The finds at Birka form a treasure trove not only of textiles but trims as well. One class of trims is composed of braided and interlaced bands. The simplest of these (Fig. A) is a three strand braid — the technique most widely used for braiding hair. Figure B is a four strand braid, and while it looks complicated, it can be easily figured out by using two different colors of yard as shown. Once you have managed A and B, the six-stranded band shown in Figure C should be only slightly more complicated. When braiding, the outside cords are alternated and become the inside cords. Fig. “D” is a five strand braid and forms a rounded cord when pulled tight.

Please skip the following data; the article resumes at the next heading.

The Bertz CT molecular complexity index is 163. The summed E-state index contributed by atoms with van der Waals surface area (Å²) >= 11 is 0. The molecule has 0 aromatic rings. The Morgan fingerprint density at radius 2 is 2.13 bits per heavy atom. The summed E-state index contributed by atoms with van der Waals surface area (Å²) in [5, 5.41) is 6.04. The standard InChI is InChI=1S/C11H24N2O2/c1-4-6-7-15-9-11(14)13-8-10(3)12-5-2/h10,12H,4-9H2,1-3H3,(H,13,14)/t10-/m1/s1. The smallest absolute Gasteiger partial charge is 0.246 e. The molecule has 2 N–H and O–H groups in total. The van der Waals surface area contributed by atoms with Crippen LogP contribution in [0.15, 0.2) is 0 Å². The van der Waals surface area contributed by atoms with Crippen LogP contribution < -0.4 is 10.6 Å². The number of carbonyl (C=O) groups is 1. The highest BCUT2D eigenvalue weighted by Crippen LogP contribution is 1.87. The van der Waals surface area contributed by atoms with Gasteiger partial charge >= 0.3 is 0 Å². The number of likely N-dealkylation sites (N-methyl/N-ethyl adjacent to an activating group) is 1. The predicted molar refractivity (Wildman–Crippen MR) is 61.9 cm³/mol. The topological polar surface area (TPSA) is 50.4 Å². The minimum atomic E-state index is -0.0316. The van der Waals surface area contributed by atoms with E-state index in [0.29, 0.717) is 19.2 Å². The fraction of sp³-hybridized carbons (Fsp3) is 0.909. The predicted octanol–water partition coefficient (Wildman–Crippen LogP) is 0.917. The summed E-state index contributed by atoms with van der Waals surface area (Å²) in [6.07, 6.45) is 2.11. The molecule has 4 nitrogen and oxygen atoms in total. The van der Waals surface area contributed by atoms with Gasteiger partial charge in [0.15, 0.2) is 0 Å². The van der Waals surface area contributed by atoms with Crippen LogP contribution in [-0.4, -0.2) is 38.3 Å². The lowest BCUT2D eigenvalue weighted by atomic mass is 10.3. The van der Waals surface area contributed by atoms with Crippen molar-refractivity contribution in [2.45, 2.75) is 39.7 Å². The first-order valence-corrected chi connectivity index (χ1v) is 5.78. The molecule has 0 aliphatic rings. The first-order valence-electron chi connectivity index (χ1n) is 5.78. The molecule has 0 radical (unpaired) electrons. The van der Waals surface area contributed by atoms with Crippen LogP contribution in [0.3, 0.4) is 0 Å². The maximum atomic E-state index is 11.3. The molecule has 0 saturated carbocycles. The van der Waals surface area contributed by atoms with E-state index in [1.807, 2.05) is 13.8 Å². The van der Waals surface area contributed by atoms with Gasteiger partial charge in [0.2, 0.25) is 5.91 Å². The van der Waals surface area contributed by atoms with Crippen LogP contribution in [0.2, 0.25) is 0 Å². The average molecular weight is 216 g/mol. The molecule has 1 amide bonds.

If you would like to explore braided and interlaced trims some more, check your local library for books on finger weaving and braiding.
Geijer, Agnes. Birka III: Die Textilfunde aus den Grabern. Uppsala, 1938.
Kent, Kate Peck. Prehistoric Textiles of the Southwest. School of American Research, 1983.